After the priest finishes his initial chants he asks Michael three questions: Do you believe in God the Father, do you believe in Jesus Christ, and do you believe in the Holy Spirit and the “holy Catholic Church?” Interestingly, we don’t see the exchange between Michael and the priest for the last two questions. Instead, we see the assassins take their position. We continue to see them as the priest chants some more in Latin. I’ll come back to this point in a minute.
The Godfather won the Best Picture award at the 1973 Academy Awards.
As the mobsters take their respective positions and the tension continues to build, we hear the sound of Michael’s newborn nephew crying. This is an interesting aesthetic choice. This could have very easily been removed, but Reynolds and Zinner choice to leave it in. This gives the audience a foreshadowing of the events that are about to transpire. It is subtle, but very powerful.
As the priest finishes his next round of chants, he asks Michael more questions. This is the culmination of everything the scenes has been building up to. What the priest asks and what Michael says in response is perfectly juxtaposed with the images of death and murder being committed by Michael and his gang. As Michael declares that he renounces Satan and all his ways, we see the bloody deeds finally done, as each member of the Corleone gang succeeds in their respective missions.
There’s an interesting, but subtle difference in this part of the scene as opposed to the first part of the scene — Michael’s responses aren’t heard over images of murder. Instead, Reynolds and Zinner cut to a close-up of Michael’s face for every response. It could have been very easy for them to just have a Pacino voiceover over the images of the mobsters, but they chose to cut to his face instead. While it is unclear as to why, I have a theory. An important aspect of acting is in the eyes of the actor. In fact, it’s just as important as what the character says. Pacino says more in his eyes than he does verbally in the scene. As his cronies are doing his dirty work, we see so much hate in Michael’s eyes. He clearly does not mean what he says, based on the orders he has given his men.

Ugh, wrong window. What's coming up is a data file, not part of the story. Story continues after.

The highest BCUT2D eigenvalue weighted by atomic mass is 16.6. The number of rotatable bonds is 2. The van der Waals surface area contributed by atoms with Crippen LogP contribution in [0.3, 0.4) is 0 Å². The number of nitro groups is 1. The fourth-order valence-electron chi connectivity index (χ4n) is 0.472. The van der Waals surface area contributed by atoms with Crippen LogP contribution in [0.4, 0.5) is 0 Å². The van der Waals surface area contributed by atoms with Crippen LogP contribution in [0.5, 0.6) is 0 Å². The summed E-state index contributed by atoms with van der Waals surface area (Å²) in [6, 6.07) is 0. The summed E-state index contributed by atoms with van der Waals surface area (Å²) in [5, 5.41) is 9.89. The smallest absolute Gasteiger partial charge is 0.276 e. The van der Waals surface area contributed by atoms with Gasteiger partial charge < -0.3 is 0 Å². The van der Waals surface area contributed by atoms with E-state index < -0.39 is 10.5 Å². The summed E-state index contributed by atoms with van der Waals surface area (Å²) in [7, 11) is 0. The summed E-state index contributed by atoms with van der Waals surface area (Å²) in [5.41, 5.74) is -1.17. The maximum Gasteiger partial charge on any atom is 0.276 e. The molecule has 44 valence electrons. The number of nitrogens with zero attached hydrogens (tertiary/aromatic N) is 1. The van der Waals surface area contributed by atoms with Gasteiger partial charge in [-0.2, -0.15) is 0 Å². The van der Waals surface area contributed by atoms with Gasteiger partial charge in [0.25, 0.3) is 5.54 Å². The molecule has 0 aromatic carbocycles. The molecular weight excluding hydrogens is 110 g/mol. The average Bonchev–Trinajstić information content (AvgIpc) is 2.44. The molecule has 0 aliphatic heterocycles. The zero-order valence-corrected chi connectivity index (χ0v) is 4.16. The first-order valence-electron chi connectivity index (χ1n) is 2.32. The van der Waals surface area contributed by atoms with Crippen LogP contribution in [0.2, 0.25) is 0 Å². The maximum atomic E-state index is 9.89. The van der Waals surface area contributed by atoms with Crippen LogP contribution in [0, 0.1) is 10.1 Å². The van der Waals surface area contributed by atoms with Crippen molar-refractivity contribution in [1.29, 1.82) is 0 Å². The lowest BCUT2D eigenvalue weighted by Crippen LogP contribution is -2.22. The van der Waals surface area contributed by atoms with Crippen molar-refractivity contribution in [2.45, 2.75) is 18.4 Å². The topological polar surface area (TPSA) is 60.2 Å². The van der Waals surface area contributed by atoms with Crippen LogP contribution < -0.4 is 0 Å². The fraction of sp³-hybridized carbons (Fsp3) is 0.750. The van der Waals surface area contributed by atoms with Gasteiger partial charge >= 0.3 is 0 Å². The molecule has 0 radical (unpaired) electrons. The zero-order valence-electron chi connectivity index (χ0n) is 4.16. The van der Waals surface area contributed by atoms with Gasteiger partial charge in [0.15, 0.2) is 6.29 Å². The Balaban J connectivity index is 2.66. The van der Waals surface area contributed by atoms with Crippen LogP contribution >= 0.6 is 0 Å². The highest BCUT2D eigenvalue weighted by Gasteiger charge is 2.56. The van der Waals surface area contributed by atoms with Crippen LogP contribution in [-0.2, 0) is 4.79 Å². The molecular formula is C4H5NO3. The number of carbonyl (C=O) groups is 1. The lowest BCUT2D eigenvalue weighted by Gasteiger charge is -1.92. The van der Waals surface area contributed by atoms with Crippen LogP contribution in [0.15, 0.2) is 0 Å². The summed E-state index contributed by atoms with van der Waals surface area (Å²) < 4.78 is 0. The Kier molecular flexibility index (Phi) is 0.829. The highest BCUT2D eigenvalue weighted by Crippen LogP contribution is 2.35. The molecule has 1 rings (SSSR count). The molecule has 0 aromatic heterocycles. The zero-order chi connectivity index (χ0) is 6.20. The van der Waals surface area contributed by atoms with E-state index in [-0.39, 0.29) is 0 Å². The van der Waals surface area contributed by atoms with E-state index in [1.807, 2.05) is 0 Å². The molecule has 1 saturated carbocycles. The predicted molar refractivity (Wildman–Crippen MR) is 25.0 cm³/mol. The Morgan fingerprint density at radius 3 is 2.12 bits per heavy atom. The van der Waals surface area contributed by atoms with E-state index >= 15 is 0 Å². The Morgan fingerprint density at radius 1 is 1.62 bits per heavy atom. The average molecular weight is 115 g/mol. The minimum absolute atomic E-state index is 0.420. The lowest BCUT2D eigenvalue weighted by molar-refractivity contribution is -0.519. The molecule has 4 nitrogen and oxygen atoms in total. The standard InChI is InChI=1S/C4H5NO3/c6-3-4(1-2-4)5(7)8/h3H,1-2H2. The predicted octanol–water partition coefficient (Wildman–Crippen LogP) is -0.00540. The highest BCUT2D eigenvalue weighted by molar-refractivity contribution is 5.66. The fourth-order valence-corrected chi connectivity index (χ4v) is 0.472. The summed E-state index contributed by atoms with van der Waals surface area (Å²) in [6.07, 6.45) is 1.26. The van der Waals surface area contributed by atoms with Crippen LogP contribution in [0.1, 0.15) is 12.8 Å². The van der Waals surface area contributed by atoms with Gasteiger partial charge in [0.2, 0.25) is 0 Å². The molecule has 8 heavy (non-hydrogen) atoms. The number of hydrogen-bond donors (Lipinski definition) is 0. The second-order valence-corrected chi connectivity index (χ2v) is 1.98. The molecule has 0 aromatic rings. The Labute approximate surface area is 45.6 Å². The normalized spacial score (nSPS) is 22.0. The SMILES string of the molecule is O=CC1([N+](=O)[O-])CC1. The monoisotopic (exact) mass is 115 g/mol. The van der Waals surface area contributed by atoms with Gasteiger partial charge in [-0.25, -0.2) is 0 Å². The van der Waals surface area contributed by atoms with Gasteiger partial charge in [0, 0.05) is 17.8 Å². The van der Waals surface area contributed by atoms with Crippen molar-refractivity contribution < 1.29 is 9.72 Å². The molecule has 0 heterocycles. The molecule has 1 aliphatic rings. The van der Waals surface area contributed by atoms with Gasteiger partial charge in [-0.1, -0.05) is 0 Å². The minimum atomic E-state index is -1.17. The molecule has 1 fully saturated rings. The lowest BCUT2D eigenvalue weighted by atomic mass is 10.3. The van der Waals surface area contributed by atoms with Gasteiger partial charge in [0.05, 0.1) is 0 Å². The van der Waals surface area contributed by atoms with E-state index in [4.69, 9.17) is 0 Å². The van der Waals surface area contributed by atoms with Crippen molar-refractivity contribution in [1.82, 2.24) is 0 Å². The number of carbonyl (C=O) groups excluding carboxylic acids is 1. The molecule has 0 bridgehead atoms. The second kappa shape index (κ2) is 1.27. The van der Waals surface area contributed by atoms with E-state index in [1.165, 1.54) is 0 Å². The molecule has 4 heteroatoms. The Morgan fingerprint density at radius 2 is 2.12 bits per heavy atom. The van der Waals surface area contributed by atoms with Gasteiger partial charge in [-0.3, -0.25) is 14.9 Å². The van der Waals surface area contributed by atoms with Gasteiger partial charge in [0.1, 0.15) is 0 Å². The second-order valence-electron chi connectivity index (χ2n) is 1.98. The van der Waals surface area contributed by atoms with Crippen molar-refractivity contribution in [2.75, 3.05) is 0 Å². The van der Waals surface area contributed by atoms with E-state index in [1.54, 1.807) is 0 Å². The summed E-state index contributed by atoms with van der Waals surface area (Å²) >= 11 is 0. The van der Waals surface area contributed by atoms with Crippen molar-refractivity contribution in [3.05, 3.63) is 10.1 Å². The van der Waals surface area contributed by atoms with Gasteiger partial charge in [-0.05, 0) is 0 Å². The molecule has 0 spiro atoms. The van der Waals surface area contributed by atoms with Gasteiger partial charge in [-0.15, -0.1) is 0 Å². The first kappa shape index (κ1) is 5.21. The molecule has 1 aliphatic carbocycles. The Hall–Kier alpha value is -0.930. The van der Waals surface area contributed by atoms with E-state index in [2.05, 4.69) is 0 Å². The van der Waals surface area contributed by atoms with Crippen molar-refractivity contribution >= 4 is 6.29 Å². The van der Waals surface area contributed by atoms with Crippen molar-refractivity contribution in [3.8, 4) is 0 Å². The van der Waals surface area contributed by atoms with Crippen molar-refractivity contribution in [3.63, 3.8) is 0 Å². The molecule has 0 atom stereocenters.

As the priest pours the water over the baby, we see final shots of the dead bodies, as the Corleone men make their getaway. The priest then tells Michael to “go in peace,” the final juxtaposition of this exquisite montage.
The Godfather won the Best Picture award at the 1973 Academy Awards. It’s not hard to see why when you analyze this classic montage. There are so many layers in it that I could have gone into but didn’t have the time to do in this blog. A good film is layered, and the same is true of a good montage. The Godfather succeeds at both.
Matt is a 23-year-old producer, director, and writer from DFW, Texas, who holds a Bachelor’s Degree in Film, TV, and Digital Media from Texas Christian University and is now an apprentice at the Center for Creative Media. His ultimate goal is to bring glory to God as a showrunner on TV. He is fueled by laughter, music, and donuts. Lots and lots of donuts.